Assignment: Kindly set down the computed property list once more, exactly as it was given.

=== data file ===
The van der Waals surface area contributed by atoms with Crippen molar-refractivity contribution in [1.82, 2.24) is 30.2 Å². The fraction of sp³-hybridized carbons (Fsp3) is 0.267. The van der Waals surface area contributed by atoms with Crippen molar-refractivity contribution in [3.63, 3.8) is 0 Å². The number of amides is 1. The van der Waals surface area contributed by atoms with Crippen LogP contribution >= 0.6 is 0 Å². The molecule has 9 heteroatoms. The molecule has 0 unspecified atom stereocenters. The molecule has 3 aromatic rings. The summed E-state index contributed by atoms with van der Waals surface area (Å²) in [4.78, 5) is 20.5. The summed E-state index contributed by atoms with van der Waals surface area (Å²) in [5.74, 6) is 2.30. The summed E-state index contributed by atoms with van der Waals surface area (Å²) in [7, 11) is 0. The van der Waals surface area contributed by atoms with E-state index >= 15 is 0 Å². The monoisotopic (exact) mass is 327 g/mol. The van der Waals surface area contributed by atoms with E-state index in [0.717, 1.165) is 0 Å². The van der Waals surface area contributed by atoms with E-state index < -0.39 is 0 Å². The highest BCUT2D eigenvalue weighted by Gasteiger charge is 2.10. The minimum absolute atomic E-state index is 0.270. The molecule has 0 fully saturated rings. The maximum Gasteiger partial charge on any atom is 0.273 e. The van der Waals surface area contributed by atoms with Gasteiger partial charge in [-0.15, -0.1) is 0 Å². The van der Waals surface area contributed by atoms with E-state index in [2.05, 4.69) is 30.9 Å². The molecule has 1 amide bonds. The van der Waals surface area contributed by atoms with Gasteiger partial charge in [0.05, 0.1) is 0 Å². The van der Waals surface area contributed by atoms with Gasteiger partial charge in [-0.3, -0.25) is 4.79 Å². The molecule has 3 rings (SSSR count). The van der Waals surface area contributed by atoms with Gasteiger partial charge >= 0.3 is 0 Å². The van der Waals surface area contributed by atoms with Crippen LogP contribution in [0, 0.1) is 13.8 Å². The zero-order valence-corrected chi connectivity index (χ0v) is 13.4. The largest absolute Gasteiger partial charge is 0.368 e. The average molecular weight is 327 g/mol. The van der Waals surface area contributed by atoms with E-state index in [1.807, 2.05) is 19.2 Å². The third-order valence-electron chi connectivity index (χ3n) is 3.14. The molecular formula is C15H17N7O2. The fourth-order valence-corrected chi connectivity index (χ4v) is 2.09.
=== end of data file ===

The van der Waals surface area contributed by atoms with Crippen molar-refractivity contribution in [1.82, 2.24) is 30.2 Å². The fraction of sp³-hybridized carbons (Fsp3) is 0.267. The van der Waals surface area contributed by atoms with Crippen molar-refractivity contribution in [3.63, 3.8) is 0 Å². The number of amides is 1. The van der Waals surface area contributed by atoms with Crippen LogP contribution >= 0.6 is 0 Å². The molecule has 9 heteroatoms. The molecule has 0 unspecified atom stereocenters. The molecule has 3 aromatic rings. The summed E-state index contributed by atoms with van der Waals surface area (Å²) in [4.78, 5) is 20.5. The summed E-state index contributed by atoms with van der Waals surface area (Å²) in [5.74, 6) is 2.30. The summed E-state index contributed by atoms with van der Waals surface area (Å²) in [7, 11) is 0. The van der Waals surface area contributed by atoms with E-state index >= 15 is 0 Å². The monoisotopic (exact) mass is 327 g/mol. The van der Waals surface area contributed by atoms with E-state index in [0.717, 1.165) is 0 Å². The van der Waals surface area contributed by atoms with E-state index < -0.39 is 0 Å². The highest BCUT2D eigenvalue weighted by Gasteiger charge is 2.10. The minimum absolute atomic E-state index is 0.270. The molecule has 0 fully saturated rings. The maximum Gasteiger partial charge on any atom is 0.273 e. The van der Waals surface area contributed by atoms with Gasteiger partial charge in [-0.15, -0.1) is 0 Å². The van der Waals surface area contributed by atoms with E-state index in [2.05, 4.69) is 30.9 Å². The molecule has 1 amide bonds. The van der Waals surface area contributed by atoms with Gasteiger partial charge in [0.05, 0.1) is 0 Å². The van der Waals surface area contributed by atoms with Gasteiger partial charge in [-0.3, -0.25) is 4.79 Å². The molecule has 3 rings (SSSR count). The van der Waals surface area contributed by atoms with Gasteiger partial charge >= 0.3 is 0 Å². The van der Waals surface area contributed by atoms with Crippen LogP contribution in [0, 0.1) is 13.8 Å². The zero-order valence-corrected chi connectivity index (χ0v) is 13.4. The largest absolute Gasteiger partial charge is 0.368 e. The average molecular weight is 327 g/mol. The van der Waals surface area contributed by atoms with E-state index in [1.807, 2.05) is 19.2 Å². The third-order valence-electron chi connectivity index (χ3n) is 3.14. The molecular formula is C15H17N7O2. The fourth-order valence-corrected chi connectivity index (χ4v) is 2.09.